Saturday, April 05, 2014 Posted by Jake No comments Labels: , , , , , , , , , ,
It's the oldest trick in the book. Convince your competitor to lower his guard, and then biff him.  

Adam Smith, the capitalist icon, believed everyone scuffling selfishly for their own benefit would result in an ‘invisible hand’ distributing a nation’s wealth pretty fairly. 

Smith’s advice was based on the reality that you can’t trust anybody else to pull for your benefit. You can only really trust people who are pulling in the same direction as you. And any student of tug-of-war will know it is all much less strenuous if the other side simply drops the rope and stops pulling.



Graphs from the “Budget 2014: Background Briefing”, produced by Parliament's impartial House of Commons Library, show how ordinary Britons have been tricked into dropping the rope in the great economic tug-of-war. It also shows how those who want Britain to be a more prosperous place, whether of the left or of the right, should stiffen up and grab the rope again.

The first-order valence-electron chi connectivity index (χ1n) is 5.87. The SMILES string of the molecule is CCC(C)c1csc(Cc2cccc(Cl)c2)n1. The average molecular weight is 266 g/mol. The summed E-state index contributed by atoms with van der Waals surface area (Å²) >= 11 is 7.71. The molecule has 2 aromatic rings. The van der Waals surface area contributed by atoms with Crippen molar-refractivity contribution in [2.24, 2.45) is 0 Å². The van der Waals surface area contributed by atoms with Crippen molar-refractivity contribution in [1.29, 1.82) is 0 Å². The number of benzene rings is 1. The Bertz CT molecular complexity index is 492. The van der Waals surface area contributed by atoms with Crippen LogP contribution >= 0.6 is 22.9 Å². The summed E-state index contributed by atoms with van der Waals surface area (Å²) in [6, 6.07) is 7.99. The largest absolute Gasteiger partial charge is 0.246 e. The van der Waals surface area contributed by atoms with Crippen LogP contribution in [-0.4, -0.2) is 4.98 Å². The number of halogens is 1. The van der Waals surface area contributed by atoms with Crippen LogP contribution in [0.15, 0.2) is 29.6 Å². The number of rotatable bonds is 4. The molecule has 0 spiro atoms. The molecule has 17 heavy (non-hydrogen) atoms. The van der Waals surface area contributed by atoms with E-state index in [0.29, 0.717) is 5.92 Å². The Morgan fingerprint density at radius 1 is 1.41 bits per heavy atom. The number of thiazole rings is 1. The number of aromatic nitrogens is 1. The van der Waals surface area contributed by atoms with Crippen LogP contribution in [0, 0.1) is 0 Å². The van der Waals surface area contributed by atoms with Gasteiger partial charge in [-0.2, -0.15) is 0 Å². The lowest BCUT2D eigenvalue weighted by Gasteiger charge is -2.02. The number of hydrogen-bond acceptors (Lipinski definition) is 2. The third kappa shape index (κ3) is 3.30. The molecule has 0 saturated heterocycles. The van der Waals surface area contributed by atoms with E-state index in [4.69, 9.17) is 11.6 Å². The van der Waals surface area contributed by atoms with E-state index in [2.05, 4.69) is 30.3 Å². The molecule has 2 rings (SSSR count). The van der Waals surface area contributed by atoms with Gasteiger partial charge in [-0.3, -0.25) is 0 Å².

From Budget 2014: Background Briefing
The Budget Briefing report shows between 2007 and 2014 average earnings have dropped more than 12% in real terms. The same graph shows that household consumption (i.e. spending) has almost returned to its peak level. Consumption that has been helped by household debt rising to record levels according to a report in November 2013 by Iain Duncan Smith's "Centre for Social Justice".

A separate graph using ONS data shows that the fall in wages is not a short term effect of the recession triggered by the banking crash. In the decades since the 1960's the share of GDP paid to employees has dropped from around 60% down to around 54%.

Friday, 4 April 2014

Friday, April 04, 2014 Posted by Hari No comments Labels: , , ,
Fee, Chris and KJ agree. Kind of...

Thursday, 3 April 2014